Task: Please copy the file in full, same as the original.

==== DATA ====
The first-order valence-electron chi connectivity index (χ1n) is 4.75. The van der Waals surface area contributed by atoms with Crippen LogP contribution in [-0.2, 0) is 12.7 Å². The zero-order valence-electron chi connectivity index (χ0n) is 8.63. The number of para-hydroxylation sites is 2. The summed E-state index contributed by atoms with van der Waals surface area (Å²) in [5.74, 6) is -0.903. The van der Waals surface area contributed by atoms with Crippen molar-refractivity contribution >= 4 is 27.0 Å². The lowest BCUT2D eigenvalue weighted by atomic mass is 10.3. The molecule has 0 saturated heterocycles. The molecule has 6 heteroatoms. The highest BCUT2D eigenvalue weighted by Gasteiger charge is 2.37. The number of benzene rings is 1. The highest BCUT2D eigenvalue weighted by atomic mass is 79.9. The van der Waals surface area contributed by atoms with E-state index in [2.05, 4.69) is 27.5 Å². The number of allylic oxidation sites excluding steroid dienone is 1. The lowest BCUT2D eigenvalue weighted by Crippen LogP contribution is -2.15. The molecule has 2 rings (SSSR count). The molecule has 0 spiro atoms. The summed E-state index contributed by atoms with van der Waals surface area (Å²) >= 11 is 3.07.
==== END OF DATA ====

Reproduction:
The first-order valence-electron chi connectivity index (χ1n) is 4.75. The van der Waals surface area contributed by atoms with Crippen LogP contribution in [-0.2, 0) is 12.7 Å². The zero-order valence-electron chi connectivity index (χ0n) is 8.63. The number of para-hydroxylation sites is 2. The summed E-state index contributed by atoms with van der Waals surface area (Å²) in [5.74, 6) is -0.903. The van der Waals surface area contributed by atoms with Crippen molar-refractivity contribution >= 4 is 27.0 Å². The lowest BCUT2D eigenvalue weighted by atomic mass is 10.3. The molecule has 0 saturated heterocycles. The molecule has 6 heteroatoms. The highest BCUT2D eigenvalue weighted by Gasteiger charge is 2.37. The number of benzene rings is 1. The highest BCUT2D eigenvalue weighted by atomic mass is 79.9. The van der Waals surface area contributed by atoms with E-state index in [2.05, 4.69) is 27.5 Å². The number of allylic oxidation sites excluding steroid dienone is 1. The lowest BCUT2D eigenvalue weighted by Crippen LogP contribution is -2.15. The molecule has 2 rings (SSSR count). The molecule has 0 spiro atoms. The summed E-state index contributed by atoms with van der Waals surface area (Å²) >= 11 is 3.07.